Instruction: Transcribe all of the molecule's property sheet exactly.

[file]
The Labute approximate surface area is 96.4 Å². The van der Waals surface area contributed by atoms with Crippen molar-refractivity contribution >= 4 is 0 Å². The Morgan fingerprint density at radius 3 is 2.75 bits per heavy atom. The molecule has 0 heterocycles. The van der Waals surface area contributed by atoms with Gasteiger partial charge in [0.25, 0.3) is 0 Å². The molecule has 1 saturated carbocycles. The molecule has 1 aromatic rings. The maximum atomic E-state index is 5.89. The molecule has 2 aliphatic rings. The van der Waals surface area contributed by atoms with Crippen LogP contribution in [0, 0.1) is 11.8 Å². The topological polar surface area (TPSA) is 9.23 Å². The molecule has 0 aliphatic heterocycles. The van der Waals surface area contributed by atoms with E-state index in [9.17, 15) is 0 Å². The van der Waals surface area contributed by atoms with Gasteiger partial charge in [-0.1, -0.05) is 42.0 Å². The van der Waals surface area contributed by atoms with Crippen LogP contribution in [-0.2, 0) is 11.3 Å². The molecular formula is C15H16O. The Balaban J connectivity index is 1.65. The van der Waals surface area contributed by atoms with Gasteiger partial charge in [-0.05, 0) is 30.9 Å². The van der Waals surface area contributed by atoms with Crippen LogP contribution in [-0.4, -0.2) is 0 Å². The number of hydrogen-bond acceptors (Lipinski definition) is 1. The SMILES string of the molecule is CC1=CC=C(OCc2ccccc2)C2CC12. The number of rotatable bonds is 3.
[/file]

The Labute approximate surface area is 96.4 Å². The van der Waals surface area contributed by atoms with Crippen molar-refractivity contribution >= 4 is 0 Å². The Morgan fingerprint density at radius 3 is 2.75 bits per heavy atom. The molecule has 0 heterocycles. The van der Waals surface area contributed by atoms with Gasteiger partial charge in [0.25, 0.3) is 0 Å². The molecule has 1 saturated carbocycles. The molecule has 1 aromatic rings. The maximum atomic E-state index is 5.89. The molecule has 2 aliphatic rings. The van der Waals surface area contributed by atoms with Crippen LogP contribution in [0, 0.1) is 11.8 Å². The topological polar surface area (TPSA) is 9.23 Å². The molecule has 0 aliphatic heterocycles. The van der Waals surface area contributed by atoms with E-state index in [9.17, 15) is 0 Å². The van der Waals surface area contributed by atoms with Gasteiger partial charge in [-0.1, -0.05) is 42.0 Å². The van der Waals surface area contributed by atoms with Crippen LogP contribution in [-0.2, 0) is 11.3 Å². The molecular formula is C15H16O. The Balaban J connectivity index is 1.65. The van der Waals surface area contributed by atoms with Gasteiger partial charge in [-0.05, 0) is 30.9 Å². The van der Waals surface area contributed by atoms with Crippen LogP contribution in [-0.4, -0.2) is 0 Å². The number of hydrogen-bond acceptors (Lipinski definition) is 1. The SMILES string of the molecule is CC1=CC=C(OCc2ccccc2)C2CC12. The number of rotatable bonds is 3.